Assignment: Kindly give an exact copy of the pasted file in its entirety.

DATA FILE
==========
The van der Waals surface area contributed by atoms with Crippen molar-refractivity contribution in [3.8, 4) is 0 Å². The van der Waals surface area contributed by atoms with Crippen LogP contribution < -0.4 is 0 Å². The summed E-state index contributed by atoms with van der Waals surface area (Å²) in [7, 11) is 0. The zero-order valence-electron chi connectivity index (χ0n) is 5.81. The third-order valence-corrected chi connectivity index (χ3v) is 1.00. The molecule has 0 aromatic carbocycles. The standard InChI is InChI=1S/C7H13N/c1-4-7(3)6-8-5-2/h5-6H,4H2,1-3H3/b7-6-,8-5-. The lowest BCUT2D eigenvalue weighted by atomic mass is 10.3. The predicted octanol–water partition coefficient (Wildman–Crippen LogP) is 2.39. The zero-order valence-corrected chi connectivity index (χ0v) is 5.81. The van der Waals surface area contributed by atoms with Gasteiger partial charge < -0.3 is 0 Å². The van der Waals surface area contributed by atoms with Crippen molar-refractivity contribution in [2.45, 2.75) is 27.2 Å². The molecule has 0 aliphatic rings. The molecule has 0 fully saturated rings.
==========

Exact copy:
The van der Waals surface area contributed by atoms with Crippen molar-refractivity contribution in [3.8, 4) is 0 Å². The van der Waals surface area contributed by atoms with Crippen LogP contribution < -0.4 is 0 Å². The summed E-state index contributed by atoms with van der Waals surface area (Å²) in [7, 11) is 0. The zero-order valence-electron chi connectivity index (χ0n) is 5.81. The third-order valence-corrected chi connectivity index (χ3v) is 1.00. The molecule has 0 aromatic carbocycles. The standard InChI is InChI=1S/C7H13N/c1-4-7(3)6-8-5-2/h5-6H,4H2,1-3H3/b7-6-,8-5-. The lowest BCUT2D eigenvalue weighted by atomic mass is 10.3. The predicted octanol–water partition coefficient (Wildman–Crippen LogP) is 2.39. The zero-order valence-corrected chi connectivity index (χ0v) is 5.81. The van der Waals surface area contributed by atoms with Gasteiger partial charge < -0.3 is 0 Å². The van der Waals surface area contributed by atoms with Crippen molar-refractivity contribution in [2.45, 2.75) is 27.2 Å². The molecule has 0 aliphatic rings. The molecule has 0 fully saturated rings.